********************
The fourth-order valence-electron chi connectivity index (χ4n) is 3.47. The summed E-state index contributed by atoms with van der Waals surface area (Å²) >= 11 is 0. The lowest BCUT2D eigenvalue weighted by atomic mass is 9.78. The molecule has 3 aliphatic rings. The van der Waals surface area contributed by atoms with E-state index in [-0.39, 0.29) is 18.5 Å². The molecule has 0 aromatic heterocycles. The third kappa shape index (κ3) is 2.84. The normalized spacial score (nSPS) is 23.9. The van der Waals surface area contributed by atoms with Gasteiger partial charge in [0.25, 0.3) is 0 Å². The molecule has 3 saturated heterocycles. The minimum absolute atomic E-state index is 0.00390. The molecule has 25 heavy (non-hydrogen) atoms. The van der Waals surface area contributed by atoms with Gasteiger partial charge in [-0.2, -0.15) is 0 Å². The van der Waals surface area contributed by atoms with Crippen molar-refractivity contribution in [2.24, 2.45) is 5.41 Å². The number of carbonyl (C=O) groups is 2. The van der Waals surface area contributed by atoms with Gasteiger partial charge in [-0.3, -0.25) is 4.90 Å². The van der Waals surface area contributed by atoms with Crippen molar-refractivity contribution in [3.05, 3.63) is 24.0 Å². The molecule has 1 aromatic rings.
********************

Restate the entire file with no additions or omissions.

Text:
The fourth-order valence-electron chi connectivity index (χ4n) is 3.47. The summed E-state index contributed by atoms with van der Waals surface area (Å²) >= 11 is 0. The lowest BCUT2D eigenvalue weighted by atomic mass is 9.78. The molecule has 3 aliphatic rings. The van der Waals surface area contributed by atoms with E-state index in [-0.39, 0.29) is 18.5 Å². The molecule has 0 aromatic heterocycles. The third kappa shape index (κ3) is 2.84. The normalized spacial score (nSPS) is 23.9. The van der Waals surface area contributed by atoms with Gasteiger partial charge in [0.25, 0.3) is 0 Å². The molecule has 3 saturated heterocycles. The minimum absolute atomic E-state index is 0.00390. The molecule has 25 heavy (non-hydrogen) atoms. The van der Waals surface area contributed by atoms with Gasteiger partial charge in [-0.2, -0.15) is 0 Å². The van der Waals surface area contributed by atoms with Crippen molar-refractivity contribution in [2.24, 2.45) is 5.41 Å². The number of carbonyl (C=O) groups is 2. The van der Waals surface area contributed by atoms with Gasteiger partial charge in [-0.3, -0.25) is 4.90 Å². The van der Waals surface area contributed by atoms with Crippen molar-refractivity contribution in [3.05, 3.63) is 24.0 Å². The molecule has 1 aromatic rings.